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IN A NUTSHELL: SA'S ECONOMY RECOVERY PLAN AMID COVID-19

SOURCE: EYEWITNESS NEWS (EWN)

President Cyril Ramaphosa has on Tuesday, 21 April 2020, briefed the nation on what government’s plan is to aid and sustain the economy during the COVID-19 lockdown period.  Here is a summary of what the president said:

The economy recovery plan consists of three phases.

The first phase began in mid-March when he declared the coronavirus pandemic as a national disaster, which included tax relief, the release of disaster relief funds, emergency procurement, wage support through the UIF and funding to small businesses.

The country is now embarking on phase two of economic response to stabilise economy, mainly looking at decline in supply and demand and protecting jobs.  As part of this phase, we are announcing this evening a massive social relief and economic support package of R500 billion, which amounts to around 10% of GDP.

The third phase is the economic strategy we will implement to drive the recovery of our economy as the country emerges from this pandemic. Central to the economic recovery strategy will be the measures we will embark upon to stimulate demand and supply through interventions such as a substantial infrastructure build programme, the speedy implementation of economic reforms, the transformation of our economy and embarking on all other steps that will ignite inclusive economic growth.

 

Cabinet has considered various proposals and finalised the social relief and economic support package that stands at the centre of the second phase of our economic response.  This involves: an extraordinary health budget to respond to coronavirus, the relief of hunger and social distress, support for companies and workers and the phased re-opening of the economy. A total of R500 billion will be directed at fighting the pandemic.  Here is a breakdown:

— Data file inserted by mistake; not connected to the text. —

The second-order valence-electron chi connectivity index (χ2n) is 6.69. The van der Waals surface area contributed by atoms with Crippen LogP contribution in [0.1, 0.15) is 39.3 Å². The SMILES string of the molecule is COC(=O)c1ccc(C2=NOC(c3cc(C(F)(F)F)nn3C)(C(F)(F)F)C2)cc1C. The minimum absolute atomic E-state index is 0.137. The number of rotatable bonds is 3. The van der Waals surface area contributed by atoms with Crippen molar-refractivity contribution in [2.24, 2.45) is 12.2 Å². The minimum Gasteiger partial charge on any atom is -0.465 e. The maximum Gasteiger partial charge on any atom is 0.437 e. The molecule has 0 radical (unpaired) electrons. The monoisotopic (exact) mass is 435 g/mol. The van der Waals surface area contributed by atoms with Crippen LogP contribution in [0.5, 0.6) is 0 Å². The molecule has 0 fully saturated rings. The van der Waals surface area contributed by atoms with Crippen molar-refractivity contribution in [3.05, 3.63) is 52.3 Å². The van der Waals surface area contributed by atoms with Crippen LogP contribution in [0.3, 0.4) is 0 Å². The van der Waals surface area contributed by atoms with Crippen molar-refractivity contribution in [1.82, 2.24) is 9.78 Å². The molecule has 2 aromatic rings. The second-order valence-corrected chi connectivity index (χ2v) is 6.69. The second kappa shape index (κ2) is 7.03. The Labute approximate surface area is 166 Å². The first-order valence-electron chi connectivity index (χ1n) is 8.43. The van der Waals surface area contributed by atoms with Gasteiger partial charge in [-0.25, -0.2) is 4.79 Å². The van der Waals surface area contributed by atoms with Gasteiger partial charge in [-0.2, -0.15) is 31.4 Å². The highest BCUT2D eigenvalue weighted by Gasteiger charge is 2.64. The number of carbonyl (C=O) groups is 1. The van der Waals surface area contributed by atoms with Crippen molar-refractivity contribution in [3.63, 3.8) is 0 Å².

• This will include the reprioritisation of around R130 billion within the current budget. The rest of the funds will be raised from both local sources, such as the Unemployment Insurance Fund, and from global partners and international finance institutions.
  • An amount of R20 billion will be directed to addressing our efforts to address the pandemic.
  • R50 billion will be directed towards relieving the plight of those who are most desperately affected by the coronavirus. This means that child support grant beneficiaries will receive an extra R300 in May and from June to October they will receive an additional R500 each month.  All other grant beneficiaries will receive an extra R250 per month for the next six months.  Unemployed who do not receive grant or UIF payment will get R350 for six months.  The South African Social Security Agency to implement a technology-based solution to roll out food assistance at scale through vouchers and cash transfers to ensure that help reaches those who need it faster and more efficiently.  In addition, to fill the immediate need, the Department of Social Development has partnered with the Solidarity Fund, NGOs and community-based organisations to distribute 250,000 food parcels across the country over the next two weeks.
  • An additional R100 billion will be set aside for protection of jobs and to create jobs.
  • R40 billion has been set aside for income support payments for workers whose employers are not able to pay their wages.
  • An additional amount of R2 billion will be made available to assist SMEs and spaza shop owners and other small businesses.
  • The IDC facility to support companies to procure or manufacture personal protective equipment has been utilised in the past few weeks, with finance of R162 million approved to date.
  • Other forms of support have been extended to artists, athletes and technical personnel, as well as to waste pickers and public works participants in the environment sector.
  • Govt will be introducing a R200 billion loan guarantee scheme in partnership with the major banks, the National Treasury and the South African Reserve Bank.  This will assist enterprises with operational costs, such as salaries, rent and the payment of suppliers.  In the initial phase, companies with a turnover of less than R300 million a year will be eligible.  It is expected that the scheme will support over 700,000 firms and more than 3 million employees through this difficult period.  A number of the banks are ready to roll out the product before the end of the month.
  • Government is also working on additional support measures for vulnerable and affected sectors like the taxi industry.
  • A 4-month tax holiday for companies’ skills development levy contributions will be introduced, fast-tracking VAT refunds and a 3-month delay for filing and first payment of carbon tax.
  • Businesses with a turnover of more than R100 million a year can apply directly to SARS on a case-by-case basis for deferrals of their tax payments.  No penalties for late payments will be applicable if they can show they have been materially negatively impacted in this period.
  • Taxpayers who donate to the Solidarity Fund will be able to claim up to an additional 10% as a deduction from their taxable income.
  • In total, these tax measures should provide at least R70 billion in cash flow relief or direct payments to businesses and individuals.